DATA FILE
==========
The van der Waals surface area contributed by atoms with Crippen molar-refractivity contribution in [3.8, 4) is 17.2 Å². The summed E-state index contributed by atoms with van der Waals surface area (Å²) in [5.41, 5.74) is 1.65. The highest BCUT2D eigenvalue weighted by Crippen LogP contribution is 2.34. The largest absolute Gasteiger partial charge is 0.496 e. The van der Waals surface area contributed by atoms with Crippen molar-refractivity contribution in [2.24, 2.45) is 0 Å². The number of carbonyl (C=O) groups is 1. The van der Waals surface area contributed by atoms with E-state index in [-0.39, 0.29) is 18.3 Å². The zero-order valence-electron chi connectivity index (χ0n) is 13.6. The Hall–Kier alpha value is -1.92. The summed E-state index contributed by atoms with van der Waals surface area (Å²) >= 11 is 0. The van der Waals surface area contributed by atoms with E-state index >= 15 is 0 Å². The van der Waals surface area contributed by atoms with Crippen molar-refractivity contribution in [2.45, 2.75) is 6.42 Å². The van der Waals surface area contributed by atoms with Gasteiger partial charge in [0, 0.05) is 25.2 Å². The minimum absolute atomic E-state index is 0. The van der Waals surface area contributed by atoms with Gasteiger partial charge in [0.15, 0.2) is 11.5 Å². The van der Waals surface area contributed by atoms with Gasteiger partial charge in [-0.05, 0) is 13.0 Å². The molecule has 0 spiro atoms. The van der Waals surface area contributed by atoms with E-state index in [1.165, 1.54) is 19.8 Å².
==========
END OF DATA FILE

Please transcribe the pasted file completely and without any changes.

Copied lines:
The van der Waals surface area contributed by atoms with Crippen molar-refractivity contribution in [3.8, 4) is 17.2 Å². The summed E-state index contributed by atoms with van der Waals surface area (Å²) in [5.41, 5.74) is 1.65. The highest BCUT2D eigenvalue weighted by Crippen LogP contribution is 2.34. The largest absolute Gasteiger partial charge is 0.496 e. The van der Waals surface area contributed by atoms with Crippen molar-refractivity contribution in [2.24, 2.45) is 0 Å². The number of carbonyl (C=O) groups is 1. The van der Waals surface area contributed by atoms with E-state index in [-0.39, 0.29) is 18.3 Å². The zero-order valence-electron chi connectivity index (χ0n) is 13.6. The Hall–Kier alpha value is -1.92. The summed E-state index contributed by atoms with van der Waals surface area (Å²) >= 11 is 0. The van der Waals surface area contributed by atoms with E-state index >= 15 is 0 Å². The van der Waals surface area contributed by atoms with Crippen molar-refractivity contribution in [2.45, 2.75) is 6.42 Å². The van der Waals surface area contributed by atoms with Gasteiger partial charge in [0, 0.05) is 25.2 Å². The minimum absolute atomic E-state index is 0. The van der Waals surface area contributed by atoms with Gasteiger partial charge in [0.15, 0.2) is 11.5 Å². The van der Waals surface area contributed by atoms with Gasteiger partial charge in [-0.05, 0) is 13.0 Å². The molecule has 0 spiro atoms. The van der Waals surface area contributed by atoms with E-state index in [1.165, 1.54) is 19.8 Å².